I want to start
to save my life.
I believe in equality for everyone everywhere.
I believe that we are bound together by the promise of shared humanity. I believe that when we proclaim ourselves human, we promise to treat each other with respect and dignity.
I believe that citizenship is the glue that binds together a nation, a citizenship rooted in the fundamental belief that we owe each other equality.
I believe that between citizens there is no higher mandate than that we cultivate a mutually beneficial citizenship.
I begin this way because I do not have the luxury of being understood. I begin this way because I do not have the luxury of remaining silent. I begin this way because I do not have the luxury of being tired.
And there are so many who speak for me and over me and at me, loudly and wrongly.
I do not have the luxury of dismissing others as uninformed or ignorant. I do not have the luxury of not responding. Even when I don’t want to, I must keep responding.
We speak on borrowed grounds because our own land speaks in ventriloquized voices.
Kenyans against homosexuality take their arguments from the U.S. Christian Right. They cite the 700 Club and the bible as though the two are synonymous.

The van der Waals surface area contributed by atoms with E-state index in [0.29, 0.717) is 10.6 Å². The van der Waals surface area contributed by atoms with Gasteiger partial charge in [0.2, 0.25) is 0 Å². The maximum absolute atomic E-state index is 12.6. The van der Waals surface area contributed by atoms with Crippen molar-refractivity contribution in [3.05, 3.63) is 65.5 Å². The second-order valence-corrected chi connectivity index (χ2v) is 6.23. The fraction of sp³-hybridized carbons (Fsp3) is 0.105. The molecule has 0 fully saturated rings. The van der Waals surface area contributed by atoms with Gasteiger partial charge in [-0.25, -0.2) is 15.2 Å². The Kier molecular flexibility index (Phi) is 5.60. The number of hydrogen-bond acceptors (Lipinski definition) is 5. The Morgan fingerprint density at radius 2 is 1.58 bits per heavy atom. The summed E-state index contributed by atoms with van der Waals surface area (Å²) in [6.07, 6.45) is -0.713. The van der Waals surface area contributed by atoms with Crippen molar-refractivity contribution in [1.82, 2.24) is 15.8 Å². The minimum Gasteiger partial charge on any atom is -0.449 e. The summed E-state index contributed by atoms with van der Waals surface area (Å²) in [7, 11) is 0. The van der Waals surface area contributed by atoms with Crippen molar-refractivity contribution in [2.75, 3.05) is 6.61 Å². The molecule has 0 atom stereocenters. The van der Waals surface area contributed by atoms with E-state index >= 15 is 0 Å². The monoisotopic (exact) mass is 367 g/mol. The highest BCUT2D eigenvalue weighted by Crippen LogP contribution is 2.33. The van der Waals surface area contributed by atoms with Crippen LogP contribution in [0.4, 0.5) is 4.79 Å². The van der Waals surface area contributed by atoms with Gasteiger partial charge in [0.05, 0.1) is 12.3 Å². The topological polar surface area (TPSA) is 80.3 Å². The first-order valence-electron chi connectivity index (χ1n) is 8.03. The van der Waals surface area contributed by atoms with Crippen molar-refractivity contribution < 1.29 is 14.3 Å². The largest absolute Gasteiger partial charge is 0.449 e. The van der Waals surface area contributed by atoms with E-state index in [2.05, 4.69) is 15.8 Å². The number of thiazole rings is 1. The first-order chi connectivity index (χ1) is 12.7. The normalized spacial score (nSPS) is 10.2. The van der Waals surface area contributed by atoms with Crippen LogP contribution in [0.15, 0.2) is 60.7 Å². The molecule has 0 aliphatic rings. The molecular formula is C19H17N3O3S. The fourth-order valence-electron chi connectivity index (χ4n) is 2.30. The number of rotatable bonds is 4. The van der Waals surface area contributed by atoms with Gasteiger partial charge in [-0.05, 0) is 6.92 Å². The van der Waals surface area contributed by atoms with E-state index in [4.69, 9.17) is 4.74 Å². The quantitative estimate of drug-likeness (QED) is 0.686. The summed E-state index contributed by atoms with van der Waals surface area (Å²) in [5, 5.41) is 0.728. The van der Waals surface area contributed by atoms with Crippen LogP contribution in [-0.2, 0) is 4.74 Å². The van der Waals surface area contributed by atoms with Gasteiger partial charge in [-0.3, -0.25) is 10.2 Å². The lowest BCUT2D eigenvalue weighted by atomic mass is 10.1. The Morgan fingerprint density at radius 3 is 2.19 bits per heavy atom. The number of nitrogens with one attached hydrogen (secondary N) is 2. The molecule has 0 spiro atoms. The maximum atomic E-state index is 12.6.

They succeed because we homosexuals in Kenya lack faces. We are invisible when standing, silent when screaming, unseen when beaten. We are incoherent when arguing, detached when academic, and misguided when political.
This is what we hear about ourselves.
How does a tree point to its roots?
I am here.
We are here.
We hear when you speak.
We feel when you touch.
Proposition 8 matters.
Proposition 8 matters because its success tells us that gains can be lost.
It matters because the New Multi-Party Kenya is becoming the old: populated by corrupt leaders, suffering citizens, intolerant factions. It matters because we are losing and might not realize what is lost until it is too late.
That a Kenyan, any Kenyan anywhere, would support Proposition 8, would support taking away legally granted equal rights especially in the wake of the Post-Election Violence should give us pause.
We have seen what we can do to each other.
When you tell me that I am not equal, you rationalize the worst that Kenyans can do to each other.
When you tell me that citizens of a foreign country do not deserve to be counted as human, you make me fear for the foreigners who visit us here.
When you tell me that your bible justifies oppression and that it takes precedence over the legal documents that constitute us as fellow citizens, you make me fear the fundamentalisms that destroy nations.
When you tell me that your humanity should count more than mine, I am left silent, trembling, looking for places to hide in the open savannah.